The preferred embodiments of the invention were specifically designed to incorporate lithium ion cells of type number 18650, which have the following specification: Nominal Voltage is 3.6-3.7 V, Shape is cylindrical, Diameter is 18 mm, Length is 65 mm, and Capacity is 2400-2600 mAh. These cells, which are lightweight and have a high energy density, are generally used in laptop computers. With minimal or no modifications, the preferred embodiments may be used with cells of greater (or lower) capacities and, with only slight modifications, the preferred embodiments may be used with cells of greater (or lower) voltages. The preferred embodiments may be easily scaled to incorporate lithium ion cells of type number 26700 (which have the following specifications: Shape is cylindrical, and Diameter is 26 mm, Length is 70 mm), type number 26650, or to incorporate any suitable cells that have a cylindrical shape.

The preferred embodiments were specifically designed for lightweight, electrical transportation needs (in, for example, scooters, motorcycles, all-terrain vehicles, and small passenger vehicles) and for lightweight, electrical agriculture and construction needs (in, for example, lawnmowers and forklifts), but may be further implemented in other suitable environments and application. One such suitable application includes an embodiment to efficiently package, house, and thermally regulate solar arrays, fuel cells, or any other grouped commodity. Another such suitable application includes an embodiment to replace diesel or other fuel-fired generators, such as fixed or mobile auxiliary power units.

As shown in FIG. 1, the multi-cell battery pack system 100 of the preferred embodiments includes a plurality of cells 10, a cradle 20 that exchanges heat with each of the plurality of cells 10 and that defines a channel 22, a heat conductor 30 that resides at least partially within the channel 22 and exchanges heat with the cradle 20, and a heat exchanger 40 that exchanges heat with the heat conductor 30. The cradle 20 functions to mechanically position each of the plurality of cells 10 radially around the channel 22 and the heat conductor 30, preferably such that each of the plurality of cells is radially equidistant from the heat conductor 30 (or alternatively such that the plurality of cells 10 is not radially equidistant from the heat exchanger 30). The system 100 preferably functions to remove heat from the plurality of cells 10 during operation and preventing overheating that may lead to lower cell efficiency, lower life span, and higher risk of catastrophic failure. The system 100 may alternatively function to bring heat to the plurality of cells 10. Because the cells 10 generally have a temperature range of maximum operation efficiency, bringing heat to the plurality of cells 10 may provide the necessary temperature range for the cells 10 to operate efficiently in particularly cold weather conditions. However, any heat exchange suitable to thermally managing the plurality of cells may be used.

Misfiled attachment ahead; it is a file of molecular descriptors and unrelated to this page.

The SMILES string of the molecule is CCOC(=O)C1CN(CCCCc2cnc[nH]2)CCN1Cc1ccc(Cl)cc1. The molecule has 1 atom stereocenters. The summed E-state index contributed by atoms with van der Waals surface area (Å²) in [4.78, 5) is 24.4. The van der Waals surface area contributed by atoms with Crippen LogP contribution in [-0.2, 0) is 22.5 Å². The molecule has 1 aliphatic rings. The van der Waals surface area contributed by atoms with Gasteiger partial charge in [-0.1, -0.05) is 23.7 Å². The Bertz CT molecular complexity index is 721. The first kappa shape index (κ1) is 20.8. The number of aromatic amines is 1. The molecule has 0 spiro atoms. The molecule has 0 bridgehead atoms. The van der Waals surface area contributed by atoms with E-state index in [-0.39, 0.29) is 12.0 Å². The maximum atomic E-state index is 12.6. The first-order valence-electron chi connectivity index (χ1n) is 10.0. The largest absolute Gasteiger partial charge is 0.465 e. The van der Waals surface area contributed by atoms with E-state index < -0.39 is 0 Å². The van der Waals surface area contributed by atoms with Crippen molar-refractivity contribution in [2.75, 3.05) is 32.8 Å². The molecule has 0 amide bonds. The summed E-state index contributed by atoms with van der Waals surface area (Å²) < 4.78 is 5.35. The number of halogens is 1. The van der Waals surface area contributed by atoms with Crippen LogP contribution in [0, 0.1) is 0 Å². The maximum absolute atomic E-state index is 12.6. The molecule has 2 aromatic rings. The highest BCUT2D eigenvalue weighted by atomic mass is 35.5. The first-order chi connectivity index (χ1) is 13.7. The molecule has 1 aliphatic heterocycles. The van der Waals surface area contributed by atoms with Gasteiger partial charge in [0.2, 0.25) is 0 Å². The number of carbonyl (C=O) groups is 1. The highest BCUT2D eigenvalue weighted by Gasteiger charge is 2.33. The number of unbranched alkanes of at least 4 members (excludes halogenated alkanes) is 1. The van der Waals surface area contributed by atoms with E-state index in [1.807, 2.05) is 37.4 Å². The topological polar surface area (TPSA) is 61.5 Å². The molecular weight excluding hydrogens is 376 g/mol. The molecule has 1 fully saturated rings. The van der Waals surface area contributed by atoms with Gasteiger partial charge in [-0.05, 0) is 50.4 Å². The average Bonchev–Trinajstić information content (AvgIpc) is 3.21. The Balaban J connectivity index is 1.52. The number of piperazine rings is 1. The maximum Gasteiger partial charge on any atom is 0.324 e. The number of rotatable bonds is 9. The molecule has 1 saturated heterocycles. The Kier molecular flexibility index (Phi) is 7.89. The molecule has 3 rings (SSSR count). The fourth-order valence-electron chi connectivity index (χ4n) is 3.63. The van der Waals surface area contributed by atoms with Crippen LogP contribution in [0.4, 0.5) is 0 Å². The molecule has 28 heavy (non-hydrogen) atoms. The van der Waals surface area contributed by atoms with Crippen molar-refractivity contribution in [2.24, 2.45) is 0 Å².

The cradle 20 of the preferred embodiments functions to cradle cells in a generally triangular shape, but may alternatively function to cradle cells in a hexagonal shape, a diamond or square shape, or any other suitable geometric shape. By stacking the cells, the cradle preferably functions to cradle a total number of six cells (with three cells on each of two “levels”), but may alternatively function to cradle any suitable number of cells (such as, for example, 2×1, 2×2, 2×3, 2×4, 3×1, 3×2, 3×3, 4×1, 4×2, 4×3, 6×1, 6×2). The cradle 20 of the preferred embodiments preferably mechanically positions each of the plurality of cells 10 such that the axis of each of the plurality of cells is parallel to the axis of the channel 22. The cradle 20 preferably provides surfaces for the cradling of the plurality of cells 10 and the transferring of heat. When used with cylindrical cells, the surfaces are preferably radiused to provide a large surface area contact with the plurality of cells 10. In this variation, the surface area preferably extends at least one-third around the circumference of each cell 10 (and more preferably at least one-half around the circumference of each cell 10). However, any extension of the surface area around the circumference of each cell 10 suitable to heat exchange between the cradle 20 and each cell 10 may be used. If the invention is used with brick-shaped cells (similar to the cells used in conventional mobile phones), the surfaces are preferably flat. However, any other suitable geometry to mechanically position the cells may be used.

The plurality of cells 10 are preferably thermally managed by one of three preferred embodiments of the system 100. In a first preferred embodiment, the cradle 20 is preferably composed of more than one material and is preferably electrically insulated from the plurality of cells 10 and including electrical conductors to couple to the cells 10. In a second preferred embodiment, the cradle 20 is preferably composed of one material and is preferably electrically coupled with the plurality of cells 10. In both the first and second preferred embodiments, the cells 10 are preferably cradled in a triangular shape. In a third preferred embodiment, the cradle 20 preferably cradles the cells 10 in an ovular or rectangular shape and is otherwise similar to the cradle 20 of the second preferred embodiment such that the cradle 20 is preferably composed of one material and is electrically coupled with the plurality of cells 10. The heat conductor 30 and heat exchanger 40 of the preferred embodiments are preferably of variations that cooperate with the cradle 20 of the first, second, and third preferred embodiments to form a first, second, and third preferred embodiment of the system 100. The invention is preferably one of the three aforementioned preferred embodiments, but may alternatively be any combination of aforementioned embodiments, variations, or any method or system suitable to manage the cells of the system 100.

1 First Preferred Embodiment